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Biogeosciences An interactive open-access journal of the European Geosciences Union
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https://doi.org/10.5194/bg-2018-426
© Author(s) 2018. This work is distributed under
the Creative Commons Attribution 4.0 License.
https://doi.org/10.5194/bg-2018-426
© Author(s) 2018. This work is distributed under
the Creative Commons Attribution 4.0 License.

Research article 22 Oct 2018

Research article | 22 Oct 2018

Review status
This discussion paper is a preprint. It is a manuscript under review for the journal Biogeosciences (BG).

Attribution of N2O sources in a grassland soil with laser spectroscopy based isotopocule analysis

Erkan Ibraim1,3, Benjamin Wolf2, Eliza Harris4, Rainer Gasche2, Jing Wei1, Longfei Yu1, Ralf Kiese2, Sarah Eggleston1, Klaus Butterbach-Bahl2, Matthias Zeeman2, Béla Tuzson1, Lukas Emmenegger1, Johan Six3, Stephan Henne1, and Joachim Mohn1 Erkan Ibraim et al.
  • 1Empa, Swiss Federal Laboratories for Materials Science and Technology, Laboratory for Air Pollution & Environmental Technology, CH-8600 Dübendorf, Switzerland
  • 2Karlsruhe Institute of Technology, Institute of Meteorology and Climate Research (IMK-IFU), D-82467 Garmisch-Partenkirchen, Germany
  • 3ETH-Zürich, Swiss Federal Institute of Technology, Department of Environmental Systems Science, CH-8092 Zürich, Switzerland
  • 4University of Innsbruck, Institute of Ecology, Sternwartestrasse 15, A-6020 Innsbruck, Austria

Abstract. Nitrous oxide (N2O) is the primary atmospheric constituent involved in stratospheric ozone depletion and contributes strongly to changes in the climate system through a positive radiative forcing mechanism. The atmospheric abundance of N2O has increased from 270 ppb during the pre-industrial era to approx. 330 ppb in 2018. Even though it is well known that microbial processes in agricultural and natural soils are the major N2O source, the contribution of specific soil processes is still uncertain. The relative abundance of N2O isotopocules (14N14N16N, 14N15N16O, 15N14N16O and 14N14N18O) carries process-specific in-formation and thus can be used to trace production and consumption pathways. While isotope ratio mass spectroscopy (IRMS) was traditionally used for high-precision measurement of the isotopic composition of N2O, quantum cascade laser absorption spectroscopy (QCLAS) has been put forward as a complementary technique with the potential for on-site analysis. In recent years, preconcentration combined with QCLAS has been presented as a technique to resolve subtle changes in ambient N2O isotopic composition.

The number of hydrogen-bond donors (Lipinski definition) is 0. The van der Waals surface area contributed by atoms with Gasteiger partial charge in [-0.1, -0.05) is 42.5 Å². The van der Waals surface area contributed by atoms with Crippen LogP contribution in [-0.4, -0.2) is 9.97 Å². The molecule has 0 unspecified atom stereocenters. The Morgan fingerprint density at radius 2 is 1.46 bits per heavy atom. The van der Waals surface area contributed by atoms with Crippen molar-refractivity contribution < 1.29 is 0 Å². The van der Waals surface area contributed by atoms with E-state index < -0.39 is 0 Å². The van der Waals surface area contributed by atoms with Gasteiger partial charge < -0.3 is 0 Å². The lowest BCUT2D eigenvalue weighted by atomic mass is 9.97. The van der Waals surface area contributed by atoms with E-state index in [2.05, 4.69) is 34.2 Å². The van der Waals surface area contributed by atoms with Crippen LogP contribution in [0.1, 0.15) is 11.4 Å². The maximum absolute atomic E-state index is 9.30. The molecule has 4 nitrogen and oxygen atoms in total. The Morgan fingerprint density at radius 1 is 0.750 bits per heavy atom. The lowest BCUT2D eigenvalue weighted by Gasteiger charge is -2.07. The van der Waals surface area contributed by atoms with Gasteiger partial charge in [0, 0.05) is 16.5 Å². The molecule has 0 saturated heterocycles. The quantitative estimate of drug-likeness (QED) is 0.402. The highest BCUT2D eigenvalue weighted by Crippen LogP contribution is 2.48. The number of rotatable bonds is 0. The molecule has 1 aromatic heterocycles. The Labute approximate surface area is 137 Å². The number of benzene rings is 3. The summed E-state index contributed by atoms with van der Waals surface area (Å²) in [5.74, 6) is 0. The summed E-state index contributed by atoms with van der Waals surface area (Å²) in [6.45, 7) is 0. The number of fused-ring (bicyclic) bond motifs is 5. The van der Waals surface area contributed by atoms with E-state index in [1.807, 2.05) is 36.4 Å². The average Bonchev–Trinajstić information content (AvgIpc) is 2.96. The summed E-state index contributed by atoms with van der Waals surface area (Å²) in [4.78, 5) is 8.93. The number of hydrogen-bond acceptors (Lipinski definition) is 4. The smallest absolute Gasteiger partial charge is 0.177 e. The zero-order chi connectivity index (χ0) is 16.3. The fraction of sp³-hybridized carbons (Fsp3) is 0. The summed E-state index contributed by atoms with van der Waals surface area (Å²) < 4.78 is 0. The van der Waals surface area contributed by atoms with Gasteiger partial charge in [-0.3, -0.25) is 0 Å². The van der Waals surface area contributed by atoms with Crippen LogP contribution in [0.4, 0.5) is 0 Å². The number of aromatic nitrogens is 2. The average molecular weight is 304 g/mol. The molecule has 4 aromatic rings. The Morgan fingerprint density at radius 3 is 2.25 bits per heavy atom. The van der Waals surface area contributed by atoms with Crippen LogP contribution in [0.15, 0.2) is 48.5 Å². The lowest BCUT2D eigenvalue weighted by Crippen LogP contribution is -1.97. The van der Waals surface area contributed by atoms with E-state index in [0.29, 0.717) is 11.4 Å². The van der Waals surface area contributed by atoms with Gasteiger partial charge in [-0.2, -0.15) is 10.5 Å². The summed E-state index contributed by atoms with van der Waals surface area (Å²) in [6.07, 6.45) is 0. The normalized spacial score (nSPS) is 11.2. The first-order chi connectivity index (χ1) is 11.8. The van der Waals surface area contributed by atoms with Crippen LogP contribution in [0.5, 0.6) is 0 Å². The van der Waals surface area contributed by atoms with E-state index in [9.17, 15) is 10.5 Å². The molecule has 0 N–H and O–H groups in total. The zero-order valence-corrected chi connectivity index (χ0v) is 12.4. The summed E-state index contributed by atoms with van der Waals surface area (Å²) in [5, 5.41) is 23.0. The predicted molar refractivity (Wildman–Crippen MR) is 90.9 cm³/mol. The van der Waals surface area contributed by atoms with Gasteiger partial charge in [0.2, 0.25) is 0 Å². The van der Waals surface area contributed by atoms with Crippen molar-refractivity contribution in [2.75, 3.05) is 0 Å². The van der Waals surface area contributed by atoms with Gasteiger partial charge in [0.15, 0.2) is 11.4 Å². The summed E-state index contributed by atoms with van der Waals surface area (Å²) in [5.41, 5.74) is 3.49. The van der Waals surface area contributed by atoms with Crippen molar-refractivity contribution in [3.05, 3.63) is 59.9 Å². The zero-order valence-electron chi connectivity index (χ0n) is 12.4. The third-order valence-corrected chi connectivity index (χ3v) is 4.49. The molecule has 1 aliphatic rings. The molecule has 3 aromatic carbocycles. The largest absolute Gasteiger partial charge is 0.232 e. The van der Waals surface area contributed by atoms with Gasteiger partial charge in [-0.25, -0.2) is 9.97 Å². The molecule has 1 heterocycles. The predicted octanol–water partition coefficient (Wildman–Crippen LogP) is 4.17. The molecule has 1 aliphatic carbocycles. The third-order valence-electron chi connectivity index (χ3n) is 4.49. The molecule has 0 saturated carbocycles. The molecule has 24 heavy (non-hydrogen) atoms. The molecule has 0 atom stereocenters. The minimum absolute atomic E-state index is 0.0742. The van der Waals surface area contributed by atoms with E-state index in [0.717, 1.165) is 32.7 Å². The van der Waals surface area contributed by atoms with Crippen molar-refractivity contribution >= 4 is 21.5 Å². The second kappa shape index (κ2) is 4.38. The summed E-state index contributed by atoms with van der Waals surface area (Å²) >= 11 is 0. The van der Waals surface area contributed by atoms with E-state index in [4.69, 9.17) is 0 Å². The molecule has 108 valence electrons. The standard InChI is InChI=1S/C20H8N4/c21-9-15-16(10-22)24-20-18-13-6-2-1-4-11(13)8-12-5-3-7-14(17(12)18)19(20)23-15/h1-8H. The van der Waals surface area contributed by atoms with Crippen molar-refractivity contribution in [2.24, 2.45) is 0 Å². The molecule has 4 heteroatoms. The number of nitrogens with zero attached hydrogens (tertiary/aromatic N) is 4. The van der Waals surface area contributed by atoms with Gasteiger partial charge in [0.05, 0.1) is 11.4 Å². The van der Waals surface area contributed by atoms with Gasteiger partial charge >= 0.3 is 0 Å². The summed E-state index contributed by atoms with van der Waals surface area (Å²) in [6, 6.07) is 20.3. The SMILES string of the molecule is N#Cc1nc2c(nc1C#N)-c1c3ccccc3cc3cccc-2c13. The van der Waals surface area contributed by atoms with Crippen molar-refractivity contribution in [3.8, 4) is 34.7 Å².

From the end of May until the beginning of August 2016, we investigated N2O emissions from an intensively managed grassland at the study site Fendt in Southern Germany. In total, 612 measurements of ambient N2O were taken by combining preconcentration with QCLAS analyses, yielding δ15Nα, δ15Nβ, δ18O and N2O concentration with a temporal resolution of approximately one hour and precisions of 0.46 ‰, 0.36 ‰, 0.59 ‰ and 1.24 ppb, respectively. Soil δ15N-NO3 values and concentrations of NO3 and NH4+ were measured to further constrain possible N2O-emitting source processes. Furthermore, the concentration footprint area of measured N2O was determined with a Lagrangian particle dispersion model (FLEXPART-COSMO) using local wind and turbulence observations. These simulations indicated that night-time concentration observations were largely sensitive to local fluxes. While bacterial denitrification and nitrifier denitrification were identified as the primary N2O-emitting processes, N2O reduction to N2 largely dictated the isotopic composition of measured N2O. Fungal denitrification and nitrification-derived N2O accounted for 34–42 % of total N2O emissions and had a clear effect on the measured isotopic source signatures. This study presents the suitability of on-site N2O isotopocule analysis for disentangling source and sink processes in-situ and found that at the Fendt site bacterial denitrification/nitrifier denitrification is the major source for N2O, while N2O reduction acted as a major sink.

Erkan Ibraim et al.
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Status: final response (author comments only)
Status: final response (author comments only)
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Erkan Ibraim et al.
Erkan Ibraim et al.
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Short summary
Nitrous oxide (N2O) is an important greenhouse gas and the major stratospheric ozone depleting substance, therefore, mitigation of anthropogenic N2O emissions is needed. To trace N2O emitting source processes, in this study, we observed N2O isotopocules above an intensively managed grassland research site with a recently developed laser spectroscopy method. Our results indicate that the domain of denitrification/nitrifier denitrification was the major N2O source.
Nitrous oxide (N2O) is an important greenhouse gas and the major stratospheric ozone depleting...
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